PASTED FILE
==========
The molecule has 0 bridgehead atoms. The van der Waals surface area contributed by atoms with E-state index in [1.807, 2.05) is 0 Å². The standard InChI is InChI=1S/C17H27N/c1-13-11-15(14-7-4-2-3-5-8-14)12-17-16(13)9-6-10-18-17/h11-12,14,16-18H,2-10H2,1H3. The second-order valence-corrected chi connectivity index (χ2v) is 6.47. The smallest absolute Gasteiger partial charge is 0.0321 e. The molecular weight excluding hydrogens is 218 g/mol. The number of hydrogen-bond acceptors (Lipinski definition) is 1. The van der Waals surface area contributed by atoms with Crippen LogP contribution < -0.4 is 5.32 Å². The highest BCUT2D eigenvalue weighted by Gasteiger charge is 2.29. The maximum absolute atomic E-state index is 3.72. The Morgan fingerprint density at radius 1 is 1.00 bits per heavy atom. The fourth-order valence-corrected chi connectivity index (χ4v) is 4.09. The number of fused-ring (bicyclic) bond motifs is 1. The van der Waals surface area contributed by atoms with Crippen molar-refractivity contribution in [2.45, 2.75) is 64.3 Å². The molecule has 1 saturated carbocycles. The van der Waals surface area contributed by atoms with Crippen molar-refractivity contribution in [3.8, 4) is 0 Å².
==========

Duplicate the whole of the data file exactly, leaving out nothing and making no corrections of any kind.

The molecule has 0 bridgehead atoms. The van der Waals surface area contributed by atoms with E-state index in [1.807, 2.05) is 0 Å². The standard InChI is InChI=1S/C17H27N/c1-13-11-15(14-7-4-2-3-5-8-14)12-17-16(13)9-6-10-18-17/h11-12,14,16-18H,2-10H2,1H3. The second-order valence-corrected chi connectivity index (χ2v) is 6.47. The smallest absolute Gasteiger partial charge is 0.0321 e. The molecular weight excluding hydrogens is 218 g/mol. The number of hydrogen-bond acceptors (Lipinski definition) is 1. The van der Waals surface area contributed by atoms with Crippen LogP contribution < -0.4 is 5.32 Å². The highest BCUT2D eigenvalue weighted by Gasteiger charge is 2.29. The maximum absolute atomic E-state index is 3.72. The Morgan fingerprint density at radius 1 is 1.00 bits per heavy atom. The fourth-order valence-corrected chi connectivity index (χ4v) is 4.09. The number of fused-ring (bicyclic) bond motifs is 1. The van der Waals surface area contributed by atoms with Crippen molar-refractivity contribution in [2.45, 2.75) is 64.3 Å². The molecule has 1 saturated carbocycles. The van der Waals surface area contributed by atoms with Crippen molar-refractivity contribution in [3.8, 4) is 0 Å².